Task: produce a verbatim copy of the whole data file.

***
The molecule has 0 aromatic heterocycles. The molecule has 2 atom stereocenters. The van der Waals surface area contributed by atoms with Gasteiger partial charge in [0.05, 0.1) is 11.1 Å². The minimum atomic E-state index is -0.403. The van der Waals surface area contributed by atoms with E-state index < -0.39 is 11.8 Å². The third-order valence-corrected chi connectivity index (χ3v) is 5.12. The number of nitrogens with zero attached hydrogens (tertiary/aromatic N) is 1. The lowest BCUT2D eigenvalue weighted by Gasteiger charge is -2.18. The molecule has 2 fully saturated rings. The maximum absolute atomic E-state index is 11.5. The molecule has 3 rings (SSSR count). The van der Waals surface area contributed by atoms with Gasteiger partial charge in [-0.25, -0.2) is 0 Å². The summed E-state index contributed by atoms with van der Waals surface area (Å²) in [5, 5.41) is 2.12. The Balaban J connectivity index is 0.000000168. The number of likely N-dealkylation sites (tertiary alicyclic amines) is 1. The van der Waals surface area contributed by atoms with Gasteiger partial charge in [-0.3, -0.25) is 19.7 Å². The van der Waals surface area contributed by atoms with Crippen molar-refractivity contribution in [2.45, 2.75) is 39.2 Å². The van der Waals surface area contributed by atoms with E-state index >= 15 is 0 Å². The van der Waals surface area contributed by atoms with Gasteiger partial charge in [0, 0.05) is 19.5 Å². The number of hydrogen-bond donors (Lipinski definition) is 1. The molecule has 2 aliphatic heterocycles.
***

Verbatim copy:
The molecule has 0 aromatic heterocycles. The molecule has 2 atom stereocenters. The van der Waals surface area contributed by atoms with Gasteiger partial charge in [0.05, 0.1) is 11.1 Å². The minimum atomic E-state index is -0.403. The van der Waals surface area contributed by atoms with E-state index < -0.39 is 11.8 Å². The third-order valence-corrected chi connectivity index (χ3v) is 5.12. The number of nitrogens with zero attached hydrogens (tertiary/aromatic N) is 1. The lowest BCUT2D eigenvalue weighted by Gasteiger charge is -2.18. The molecule has 2 fully saturated rings. The maximum absolute atomic E-state index is 11.5. The molecule has 3 rings (SSSR count). The van der Waals surface area contributed by atoms with Gasteiger partial charge in [-0.25, -0.2) is 0 Å². The summed E-state index contributed by atoms with van der Waals surface area (Å²) in [5, 5.41) is 2.12. The Balaban J connectivity index is 0.000000168. The number of likely N-dealkylation sites (tertiary alicyclic amines) is 1. The van der Waals surface area contributed by atoms with Gasteiger partial charge in [-0.3, -0.25) is 19.7 Å². The van der Waals surface area contributed by atoms with Crippen molar-refractivity contribution in [2.45, 2.75) is 39.2 Å². The van der Waals surface area contributed by atoms with E-state index >= 15 is 0 Å². The van der Waals surface area contributed by atoms with Gasteiger partial charge in [0, 0.05) is 19.5 Å². The number of hydrogen-bond donors (Lipinski definition) is 1. The molecule has 2 aliphatic heterocycles.